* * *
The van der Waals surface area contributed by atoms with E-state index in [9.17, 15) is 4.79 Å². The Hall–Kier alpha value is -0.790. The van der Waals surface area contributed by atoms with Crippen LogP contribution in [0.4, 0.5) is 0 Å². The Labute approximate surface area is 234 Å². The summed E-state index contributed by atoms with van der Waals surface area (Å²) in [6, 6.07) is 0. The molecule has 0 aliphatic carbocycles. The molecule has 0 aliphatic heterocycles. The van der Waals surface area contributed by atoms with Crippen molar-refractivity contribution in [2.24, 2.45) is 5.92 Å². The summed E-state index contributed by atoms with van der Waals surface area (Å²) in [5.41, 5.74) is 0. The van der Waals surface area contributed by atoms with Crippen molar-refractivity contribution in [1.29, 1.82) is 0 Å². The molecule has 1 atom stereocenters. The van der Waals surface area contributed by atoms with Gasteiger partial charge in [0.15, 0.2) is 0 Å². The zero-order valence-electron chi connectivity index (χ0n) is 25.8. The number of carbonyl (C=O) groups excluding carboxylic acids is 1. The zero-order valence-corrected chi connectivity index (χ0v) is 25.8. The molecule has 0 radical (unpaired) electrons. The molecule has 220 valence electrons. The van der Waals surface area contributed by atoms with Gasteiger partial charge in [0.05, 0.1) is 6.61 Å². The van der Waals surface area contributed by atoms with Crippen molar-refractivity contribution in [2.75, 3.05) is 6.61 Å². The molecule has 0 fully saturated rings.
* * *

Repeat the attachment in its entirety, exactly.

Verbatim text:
The van der Waals surface area contributed by atoms with E-state index in [9.17, 15) is 4.79 Å². The Hall–Kier alpha value is -0.790. The van der Waals surface area contributed by atoms with Crippen LogP contribution in [0.4, 0.5) is 0 Å². The Labute approximate surface area is 234 Å². The summed E-state index contributed by atoms with van der Waals surface area (Å²) in [6, 6.07) is 0. The molecule has 0 aliphatic carbocycles. The molecule has 0 aliphatic heterocycles. The van der Waals surface area contributed by atoms with Crippen molar-refractivity contribution in [2.24, 2.45) is 5.92 Å². The summed E-state index contributed by atoms with van der Waals surface area (Å²) in [5.41, 5.74) is 0. The van der Waals surface area contributed by atoms with Crippen molar-refractivity contribution in [1.29, 1.82) is 0 Å². The molecule has 1 atom stereocenters. The van der Waals surface area contributed by atoms with Gasteiger partial charge in [0.15, 0.2) is 0 Å². The zero-order valence-electron chi connectivity index (χ0n) is 25.8. The number of carbonyl (C=O) groups excluding carboxylic acids is 1. The zero-order valence-corrected chi connectivity index (χ0v) is 25.8. The molecule has 0 radical (unpaired) electrons. The molecule has 220 valence electrons. The van der Waals surface area contributed by atoms with Gasteiger partial charge in [0.05, 0.1) is 6.61 Å². The van der Waals surface area contributed by atoms with Crippen molar-refractivity contribution in [2.75, 3.05) is 6.61 Å². The molecule has 0 fully saturated rings.